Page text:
Is it wrong to give your horse a pat? - Page 14

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Is it wrong to give your horse a pat?

This is a discussion on Is it wrong to give your horse a pat? within the Natural Horsemanship forums, part of the Training Horses category

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        08-09-2013, 05:22 PM
    I have been in that situation and understand being annoyed but not wanting to seem rude. I chose to listen to her talk, all the while, going about my business...whatever it is at the time. I just listen without too much comment and not changing what I do for her sake. If she gets no reaction from you she hopefully will get bored listening to herself once she realizes she is not influencing you.
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        08-09-2013, 05:41 PM
    I realize OP has moved but my thinking is this. Unless there is a dangerous, or abusive, situation brewing, I keep my opinions to myself unless otherwise asked for my opinion or help. Sure, I've had to bite my lip a few times to keep from interfering in some issues but while maybe not horse illiterate, what people were doing was more lack of experience vice true damage. Now, if I see one of the kids having a problem with bridling a horse who suddenly decides to become their giraffe half, I'll walk over and ask if they need help.

    I expect the same courtesy in return. If there is a situation developing of which I am unaware for whatever reason and it can become dangerous I expect someone to speak up, but, unless I ask for help or someone's opinion (outside of my trainer or fellow riders that have more experience than me and are helping me out) then I expect people to not do what this woman was doing. I WILL tell someone off, politely, if need be.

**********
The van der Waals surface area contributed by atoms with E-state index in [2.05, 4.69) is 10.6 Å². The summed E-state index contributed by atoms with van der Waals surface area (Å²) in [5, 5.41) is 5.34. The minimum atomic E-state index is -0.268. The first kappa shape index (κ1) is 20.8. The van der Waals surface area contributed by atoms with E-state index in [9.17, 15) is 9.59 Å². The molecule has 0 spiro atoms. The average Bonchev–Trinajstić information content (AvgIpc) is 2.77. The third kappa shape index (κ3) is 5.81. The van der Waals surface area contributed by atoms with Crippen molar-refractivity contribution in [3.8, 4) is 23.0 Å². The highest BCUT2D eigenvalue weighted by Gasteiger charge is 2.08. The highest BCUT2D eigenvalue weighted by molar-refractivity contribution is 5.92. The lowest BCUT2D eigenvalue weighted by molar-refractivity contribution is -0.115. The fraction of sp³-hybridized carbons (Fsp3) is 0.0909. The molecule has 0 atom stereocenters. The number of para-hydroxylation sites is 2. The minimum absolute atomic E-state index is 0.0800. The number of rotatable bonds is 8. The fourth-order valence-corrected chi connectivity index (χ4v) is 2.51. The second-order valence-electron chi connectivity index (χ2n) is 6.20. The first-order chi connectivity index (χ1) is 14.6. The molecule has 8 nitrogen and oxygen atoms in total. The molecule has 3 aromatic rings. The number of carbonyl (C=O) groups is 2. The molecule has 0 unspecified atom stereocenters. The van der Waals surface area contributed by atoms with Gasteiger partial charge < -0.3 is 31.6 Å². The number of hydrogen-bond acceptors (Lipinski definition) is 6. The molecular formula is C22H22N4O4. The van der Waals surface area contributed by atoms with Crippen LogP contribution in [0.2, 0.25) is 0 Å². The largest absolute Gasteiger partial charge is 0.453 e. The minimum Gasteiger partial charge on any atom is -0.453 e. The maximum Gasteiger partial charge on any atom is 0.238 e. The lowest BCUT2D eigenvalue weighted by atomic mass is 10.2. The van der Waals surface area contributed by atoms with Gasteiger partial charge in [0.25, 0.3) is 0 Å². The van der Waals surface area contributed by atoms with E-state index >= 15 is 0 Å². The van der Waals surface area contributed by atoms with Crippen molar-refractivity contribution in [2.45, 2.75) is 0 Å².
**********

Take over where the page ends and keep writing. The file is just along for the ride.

AS for patting..understanding my horse, I pat the rump and shoulder and will otherwise give rubs anywhere else. If I am actually riding at the time I may do a quick stroke of the neck followed by a couple of LIGHT pats..never could figure out why people have to give those over exaggerated versions I see..I sure wouldn't want to be patted that hard :) but the fact the horse doesn't launch them may mean they are either used to it or don't care.
        08-09-2013, 07:13 PM
    I was just reading a scientific paper that the best place to touch a horse is where the withers meets the spine, in a stroking fashion in the direction of the hair. The conclusion was that patting can raise the horse's energy level because this is not part of horse communication. This could result in a horse becoming fearful and reacting in an unpleasant manner.
        08-13-2013, 05:55 AM
    Patting your horse is not wrong at all -.- If the horse doesn't particularly enjoy it though, oh well! Patting the horse doesn't hurt it, and the more you do it, the more your horse won't mind it.
        08-13-2013, 11:02 AM
    Green Broke
    My horsie certainly doesn't mind pats xD
        08-13-2013, 12:01 PM
    WELL ANYWAYYYY this thread is extremely old.
        08-13-2013, 05:30 PM
    I think a horse could become tolerant of patting yet may still not like it.
        08-22-2013, 05:18 AM
    Yes, it's grand to pat your pony! This person sounds like a bit of an eejit, actually. Did you see the post in the Natural Horsemanship forum about the Parellis?
        08-28-2013, 09:52 AM
    Xlioness, the thread is still going because it has raised awareness in people. I tried working with the horses, just doing short strokes down both sides of the spine. The horses were at liberty. I touched nowhere else and both horses became quite relaxed. I have also merely stood with the horses, facing the same direction, doing as they do. It gets interesting.
    xlionesss likes this.
        08-28-2013, 10:09 AM
    I still pat my shame.
    smrobs and SueNH like this.

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